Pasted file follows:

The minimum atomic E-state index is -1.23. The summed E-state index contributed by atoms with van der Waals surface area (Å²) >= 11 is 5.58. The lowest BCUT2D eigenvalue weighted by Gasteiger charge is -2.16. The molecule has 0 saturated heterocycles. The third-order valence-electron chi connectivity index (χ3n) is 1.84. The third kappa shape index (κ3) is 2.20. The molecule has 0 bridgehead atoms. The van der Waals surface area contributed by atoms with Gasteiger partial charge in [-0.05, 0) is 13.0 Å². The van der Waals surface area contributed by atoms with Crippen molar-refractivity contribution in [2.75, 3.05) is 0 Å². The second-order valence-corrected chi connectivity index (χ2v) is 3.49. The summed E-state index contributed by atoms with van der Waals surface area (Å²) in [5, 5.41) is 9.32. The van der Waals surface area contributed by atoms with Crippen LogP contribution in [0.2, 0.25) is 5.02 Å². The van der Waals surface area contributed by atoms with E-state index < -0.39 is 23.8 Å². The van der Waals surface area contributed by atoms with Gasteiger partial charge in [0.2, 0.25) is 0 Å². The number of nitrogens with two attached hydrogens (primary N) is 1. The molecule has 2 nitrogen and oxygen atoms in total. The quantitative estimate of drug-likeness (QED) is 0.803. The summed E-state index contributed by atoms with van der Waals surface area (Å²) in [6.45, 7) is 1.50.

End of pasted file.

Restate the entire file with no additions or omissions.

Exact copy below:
The minimum atomic E-state index is -1.23. The summed E-state index contributed by atoms with van der Waals surface area (Å²) >= 11 is 5.58. The lowest BCUT2D eigenvalue weighted by Gasteiger charge is -2.16. The molecule has 0 saturated heterocycles. The third-order valence-electron chi connectivity index (χ3n) is 1.84. The third kappa shape index (κ3) is 2.20. The molecule has 0 bridgehead atoms. The van der Waals surface area contributed by atoms with Gasteiger partial charge in [-0.05, 0) is 13.0 Å². The van der Waals surface area contributed by atoms with Crippen molar-refractivity contribution in [2.75, 3.05) is 0 Å². The second-order valence-corrected chi connectivity index (χ2v) is 3.49. The summed E-state index contributed by atoms with van der Waals surface area (Å²) in [5, 5.41) is 9.32. The van der Waals surface area contributed by atoms with Crippen LogP contribution in [0.2, 0.25) is 5.02 Å². The van der Waals surface area contributed by atoms with E-state index < -0.39 is 23.8 Å². The van der Waals surface area contributed by atoms with Gasteiger partial charge in [0.2, 0.25) is 0 Å². The number of nitrogens with two attached hydrogens (primary N) is 1. The molecule has 2 nitrogen and oxygen atoms in total. The quantitative estimate of drug-likeness (QED) is 0.803. The summed E-state index contributed by atoms with van der Waals surface area (Å²) in [6.45, 7) is 1.50.